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Does NTFS fill zero automatically when extending a file?

HaiboHaibo Member Posts: 187
edited September 2021 in NTFSD

As i know there are 4 ways to extend a file:
1. NtSetInformationFile(EndOfFileInformation...)
2. NtCreateSection with a size larger than the current file size
3. NtMapViewOfSection(MEM_RESERVE) followed by NtAllocateVirtualMemory(MEM_COMMIT)
4. NtWriteFile with offset larger than file size

Does NTFS fill extended part with zero for all 4 cases? Is there any other way to extend a file?

Post edited by Haibo on


  • rod_widdowsonrod_widdowson Member - All Emails Posts: 1,224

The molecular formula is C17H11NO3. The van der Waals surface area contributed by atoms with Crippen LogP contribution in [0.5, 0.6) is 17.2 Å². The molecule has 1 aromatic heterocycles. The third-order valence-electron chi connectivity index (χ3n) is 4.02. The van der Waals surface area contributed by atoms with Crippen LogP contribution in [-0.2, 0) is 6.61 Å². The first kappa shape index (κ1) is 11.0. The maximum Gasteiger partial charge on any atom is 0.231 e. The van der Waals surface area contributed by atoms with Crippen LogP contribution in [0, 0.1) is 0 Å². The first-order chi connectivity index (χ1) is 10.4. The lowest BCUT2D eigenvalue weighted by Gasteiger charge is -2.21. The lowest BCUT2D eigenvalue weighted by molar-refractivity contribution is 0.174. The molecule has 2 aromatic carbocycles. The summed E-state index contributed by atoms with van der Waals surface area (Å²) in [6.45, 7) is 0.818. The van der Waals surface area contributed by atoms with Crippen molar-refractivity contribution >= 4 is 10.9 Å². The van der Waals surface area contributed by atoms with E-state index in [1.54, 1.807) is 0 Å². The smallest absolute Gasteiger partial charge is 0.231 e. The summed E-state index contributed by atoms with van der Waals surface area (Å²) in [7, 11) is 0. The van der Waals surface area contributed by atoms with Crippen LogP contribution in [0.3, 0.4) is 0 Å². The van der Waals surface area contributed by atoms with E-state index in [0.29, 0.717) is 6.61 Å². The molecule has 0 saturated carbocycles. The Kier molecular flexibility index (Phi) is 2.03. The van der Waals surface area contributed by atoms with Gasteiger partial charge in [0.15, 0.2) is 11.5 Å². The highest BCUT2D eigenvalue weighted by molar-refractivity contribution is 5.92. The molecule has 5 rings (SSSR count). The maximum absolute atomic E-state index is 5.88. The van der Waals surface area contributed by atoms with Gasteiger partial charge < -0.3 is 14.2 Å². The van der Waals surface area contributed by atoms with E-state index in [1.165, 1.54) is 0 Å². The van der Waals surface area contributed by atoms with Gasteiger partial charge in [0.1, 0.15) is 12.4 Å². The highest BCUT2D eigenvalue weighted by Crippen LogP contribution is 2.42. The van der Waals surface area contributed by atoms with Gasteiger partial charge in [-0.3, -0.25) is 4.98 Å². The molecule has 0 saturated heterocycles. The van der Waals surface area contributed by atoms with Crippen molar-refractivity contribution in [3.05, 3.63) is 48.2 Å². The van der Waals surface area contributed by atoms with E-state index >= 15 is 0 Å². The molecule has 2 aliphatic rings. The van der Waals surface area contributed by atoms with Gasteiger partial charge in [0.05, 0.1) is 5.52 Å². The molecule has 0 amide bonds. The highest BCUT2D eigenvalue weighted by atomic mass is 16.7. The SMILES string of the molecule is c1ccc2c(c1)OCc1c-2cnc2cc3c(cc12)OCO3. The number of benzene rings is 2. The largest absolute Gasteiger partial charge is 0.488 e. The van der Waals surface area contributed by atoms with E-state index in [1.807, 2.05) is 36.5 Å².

It’s the file system’s job to make sure that a read beyond the VirtualDataLength (like a write high water mark) come back as zero. And it’s really hard to do.

    Most file systems will implement ‘read as zero beyond VDL’ and zero on disk when the file is closed. NTFS actually persists the VDL. And ISTR that REFS goes one further and tracks all areas that have never been written to and reads them as zero.

    These all being tricks to avoid writing if you don’t have to. Previous generation file systems (the XQP springs to mind) did an explicit zero on extend of allocated area.

    There is an ECP which causes a file to be extended (I.e. the eof, not just the allocation) but I’m away from my desk at the moment so I don’t have it to hand. It is documented.

  • HaiboHaibo Member Posts: 187

    thanks rod, very helpful

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